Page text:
Today’s EHFG press point focused on what is happening at the local political level to improve health, and clearly demonstrated how „health in all politics“ is already a reality in some of Europe’s cities.
Healthy cities at the EHFG talked about the three C’s: community, connection, and creativity. It takes the understanding of local politicians to understand their community, and to understand what is at stake. Then, it takes the ability of local politicians to make connections between health and other areas. Making these connections is a skill you have to develop as a local politician. Finally, creative solutions are needed to completely change the way a city is evolving.
Three cities/region joined the press point:
• Karolina Mackiewicz, Acting Executive Director, Baltic Region Healthy Cities Association – WHO Collaborating Centre for Healthy Cities in the Baltic Region • Furio Honsell, Mayor of the City of Udine, Italy • Des Cahill, Local Councillor of Cork City, Ireland
Karolina Mackiewicz, Acting Executive Director, Baltic Region Healthy Cities Association – WHO Collaborating Centre for Healthy Cities in the Baltic Region
“The Healthy Cities Network wants to increase the awareness of local decision-makers that health is important, and that it is everybody’s business. Health should be considered in every aspect of decision-making: in transport, sports, education and social issues. It is important to foster capacity building on health advocacy within the administration, if we want to discuss health issues across different departments. The network’s aim fits perfectly in the Health in All Politics theme of the EHFG 2017 and it is natural for healthy cities to be involved, because this is exactly what we have been working for over the past 30 years.
Health in cities is a complex matter. How many of us think that lighting in parks is a health concern? But lighting in parks can contribute to increasing people’s accessibility of healthy choices and can, in the end, help to improve their health. Small decisions in one area might have a considerable impact on health as well. This connection, and the understanding of this connection, is what Health in All Politics is about. Making this connection visible to everyone is what we work for.”
Furio Honsell, Mayor of the City of Udine, Italy
“My main goal is to brand Udine as a “Healthy City” and to achieve healthy well-being for citizens. This includes the physical, as well as the mental aspect of health. We need to create opportunities for active and healthy ageing, especially when people are confronted with disability. We have to help people to reduce falls – by at least 10-20 % according to the WHO’s standard. This means we have to provide training and balance courses for the elderly, as well as walking groups.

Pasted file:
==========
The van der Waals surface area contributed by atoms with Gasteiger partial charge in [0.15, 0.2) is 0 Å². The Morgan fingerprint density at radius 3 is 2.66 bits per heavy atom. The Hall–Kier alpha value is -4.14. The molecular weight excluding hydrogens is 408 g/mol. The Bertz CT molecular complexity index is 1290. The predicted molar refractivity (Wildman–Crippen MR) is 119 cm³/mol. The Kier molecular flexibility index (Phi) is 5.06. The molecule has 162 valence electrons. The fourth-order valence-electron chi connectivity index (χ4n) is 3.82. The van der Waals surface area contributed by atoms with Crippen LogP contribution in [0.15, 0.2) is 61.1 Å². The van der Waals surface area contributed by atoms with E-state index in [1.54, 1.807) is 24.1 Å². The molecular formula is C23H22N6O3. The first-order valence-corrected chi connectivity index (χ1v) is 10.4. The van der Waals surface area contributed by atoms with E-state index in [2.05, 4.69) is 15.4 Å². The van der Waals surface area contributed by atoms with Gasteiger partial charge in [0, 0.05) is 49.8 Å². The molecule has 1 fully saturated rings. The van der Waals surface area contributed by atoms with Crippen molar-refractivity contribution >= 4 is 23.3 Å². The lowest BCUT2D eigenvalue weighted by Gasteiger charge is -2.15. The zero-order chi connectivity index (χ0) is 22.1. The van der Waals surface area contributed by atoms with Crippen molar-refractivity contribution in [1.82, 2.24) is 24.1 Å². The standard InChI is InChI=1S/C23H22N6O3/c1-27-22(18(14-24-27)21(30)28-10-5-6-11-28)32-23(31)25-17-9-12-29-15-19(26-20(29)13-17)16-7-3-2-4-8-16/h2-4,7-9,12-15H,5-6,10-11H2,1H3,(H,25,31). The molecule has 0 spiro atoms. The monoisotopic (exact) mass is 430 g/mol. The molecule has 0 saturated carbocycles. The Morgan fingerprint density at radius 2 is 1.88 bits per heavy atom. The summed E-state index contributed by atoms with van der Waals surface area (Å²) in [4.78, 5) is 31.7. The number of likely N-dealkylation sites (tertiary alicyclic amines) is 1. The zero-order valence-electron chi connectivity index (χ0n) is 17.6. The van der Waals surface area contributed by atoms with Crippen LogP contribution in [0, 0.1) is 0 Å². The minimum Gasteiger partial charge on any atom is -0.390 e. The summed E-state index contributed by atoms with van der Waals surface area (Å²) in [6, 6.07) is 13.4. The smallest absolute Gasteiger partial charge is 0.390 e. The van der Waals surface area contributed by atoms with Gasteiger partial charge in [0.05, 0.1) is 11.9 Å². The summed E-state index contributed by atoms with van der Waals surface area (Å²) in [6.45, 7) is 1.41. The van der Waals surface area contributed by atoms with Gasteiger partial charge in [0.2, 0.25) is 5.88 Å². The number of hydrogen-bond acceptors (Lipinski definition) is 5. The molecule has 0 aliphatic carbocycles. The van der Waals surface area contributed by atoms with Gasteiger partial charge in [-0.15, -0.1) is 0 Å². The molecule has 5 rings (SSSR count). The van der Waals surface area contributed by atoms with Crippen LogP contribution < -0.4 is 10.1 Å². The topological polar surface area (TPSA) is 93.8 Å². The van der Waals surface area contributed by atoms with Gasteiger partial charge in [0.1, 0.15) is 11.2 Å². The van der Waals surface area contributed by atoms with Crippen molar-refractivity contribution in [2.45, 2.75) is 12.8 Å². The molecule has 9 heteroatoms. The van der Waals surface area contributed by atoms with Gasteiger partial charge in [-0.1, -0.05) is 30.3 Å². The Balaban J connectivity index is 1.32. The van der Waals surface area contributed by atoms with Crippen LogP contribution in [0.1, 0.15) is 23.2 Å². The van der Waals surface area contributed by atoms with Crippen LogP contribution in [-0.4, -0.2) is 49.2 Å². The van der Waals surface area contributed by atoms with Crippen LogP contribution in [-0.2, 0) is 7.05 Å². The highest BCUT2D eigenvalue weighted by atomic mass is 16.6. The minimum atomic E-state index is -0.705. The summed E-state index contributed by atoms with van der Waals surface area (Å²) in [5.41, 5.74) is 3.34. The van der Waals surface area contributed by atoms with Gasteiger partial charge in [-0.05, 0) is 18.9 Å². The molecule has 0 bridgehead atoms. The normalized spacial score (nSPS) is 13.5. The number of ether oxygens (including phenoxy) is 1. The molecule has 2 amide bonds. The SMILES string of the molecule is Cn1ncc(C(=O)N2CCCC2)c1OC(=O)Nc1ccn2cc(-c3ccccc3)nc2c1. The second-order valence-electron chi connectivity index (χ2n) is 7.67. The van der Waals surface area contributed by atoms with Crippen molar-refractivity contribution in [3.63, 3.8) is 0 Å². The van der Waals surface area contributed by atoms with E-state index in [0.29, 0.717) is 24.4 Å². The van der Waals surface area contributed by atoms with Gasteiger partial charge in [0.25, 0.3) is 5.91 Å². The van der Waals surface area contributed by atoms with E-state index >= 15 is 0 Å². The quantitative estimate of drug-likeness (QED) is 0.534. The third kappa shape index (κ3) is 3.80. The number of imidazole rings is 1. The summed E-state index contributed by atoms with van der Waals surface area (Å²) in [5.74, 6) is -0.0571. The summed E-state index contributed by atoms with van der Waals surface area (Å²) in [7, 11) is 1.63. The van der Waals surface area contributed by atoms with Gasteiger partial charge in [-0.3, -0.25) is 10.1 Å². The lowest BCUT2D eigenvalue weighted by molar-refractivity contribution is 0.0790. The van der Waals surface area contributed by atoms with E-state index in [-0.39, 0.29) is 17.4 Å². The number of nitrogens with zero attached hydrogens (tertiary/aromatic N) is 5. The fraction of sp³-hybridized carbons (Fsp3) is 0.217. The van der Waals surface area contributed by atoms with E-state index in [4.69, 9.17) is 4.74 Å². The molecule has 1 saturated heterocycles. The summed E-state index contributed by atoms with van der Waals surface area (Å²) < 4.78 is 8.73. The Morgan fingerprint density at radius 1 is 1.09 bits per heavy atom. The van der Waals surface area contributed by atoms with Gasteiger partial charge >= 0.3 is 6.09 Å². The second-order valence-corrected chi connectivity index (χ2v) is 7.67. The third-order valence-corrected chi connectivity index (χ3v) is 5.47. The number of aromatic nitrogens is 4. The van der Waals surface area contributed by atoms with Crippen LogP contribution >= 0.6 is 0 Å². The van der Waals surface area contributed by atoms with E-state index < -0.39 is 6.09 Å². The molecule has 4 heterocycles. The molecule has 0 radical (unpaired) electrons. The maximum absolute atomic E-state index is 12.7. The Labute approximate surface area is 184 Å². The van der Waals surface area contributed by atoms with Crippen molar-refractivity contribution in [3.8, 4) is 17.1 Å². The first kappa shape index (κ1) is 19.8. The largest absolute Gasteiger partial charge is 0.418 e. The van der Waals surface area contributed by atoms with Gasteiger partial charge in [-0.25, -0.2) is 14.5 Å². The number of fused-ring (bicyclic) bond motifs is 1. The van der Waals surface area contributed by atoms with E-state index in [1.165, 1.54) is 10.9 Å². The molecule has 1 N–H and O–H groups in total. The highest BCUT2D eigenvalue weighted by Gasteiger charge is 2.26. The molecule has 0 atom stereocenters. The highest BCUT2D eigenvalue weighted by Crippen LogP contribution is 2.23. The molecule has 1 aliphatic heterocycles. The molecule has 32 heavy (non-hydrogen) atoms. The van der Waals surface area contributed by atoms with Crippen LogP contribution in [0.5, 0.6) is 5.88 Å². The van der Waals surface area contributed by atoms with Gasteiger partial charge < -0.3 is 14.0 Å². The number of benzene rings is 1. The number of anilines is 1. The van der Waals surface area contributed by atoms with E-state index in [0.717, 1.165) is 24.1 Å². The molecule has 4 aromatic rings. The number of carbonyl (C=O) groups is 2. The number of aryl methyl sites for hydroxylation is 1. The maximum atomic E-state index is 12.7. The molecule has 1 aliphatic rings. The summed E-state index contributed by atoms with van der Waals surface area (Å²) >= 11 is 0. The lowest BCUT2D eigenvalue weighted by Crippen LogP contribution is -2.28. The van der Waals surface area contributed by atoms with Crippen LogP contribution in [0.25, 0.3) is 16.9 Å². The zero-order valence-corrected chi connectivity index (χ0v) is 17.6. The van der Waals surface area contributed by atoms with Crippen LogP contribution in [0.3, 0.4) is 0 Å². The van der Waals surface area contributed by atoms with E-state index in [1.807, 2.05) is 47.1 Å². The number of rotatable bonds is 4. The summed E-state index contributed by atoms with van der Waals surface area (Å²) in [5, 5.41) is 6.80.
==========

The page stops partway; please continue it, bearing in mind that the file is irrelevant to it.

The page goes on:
The healthy cities vision is also about working on places. Places are not just the settings. Places are the kind of things where people can be empowered, areas where people can feel ownership and belonging, where they can build trust. The healthy city vision can be summarised in five “P’s”: People, Places, Participation, Prosperity and Peace – peace among people and with the environment. We need to work on this horizontally or “from the middle”. Working from the top down and even from bottom up is not enough.”
Des Cahill, Local Councillor of Cork City, Ireland
“We see the benefit of being a healthy city, both from a commercial as well as from a physical and mental perspective. The better our people feel, the more the city will thrive. Cork is also looking to create an environment that encourages learning. Learning is a part of health; it affects mental health. Health is part of every aspect of city life – public transport, sport and food initiatives, as well as urban design.
How well a city is doing in respect to being a healthy city will reflect in every aspect. An increase in the use of public transport, the decrease of unemployment and a high percentage of foreign investment are all signs of success. Being a healthy city must be seen as part of the bigger picture not as an isolated aspect. In Cork, policies are not implemented top-down but they evolve from bottom-up or through horizontal initiatives. Thanks to Public Participation Networks (PPNs), decisions on healthy cities, taken in the City Council, feed right back to the population.”
If you have any questions or comments, please feel free to contact: European Health Forum Gastein 2017 – Press office E: email@example.com
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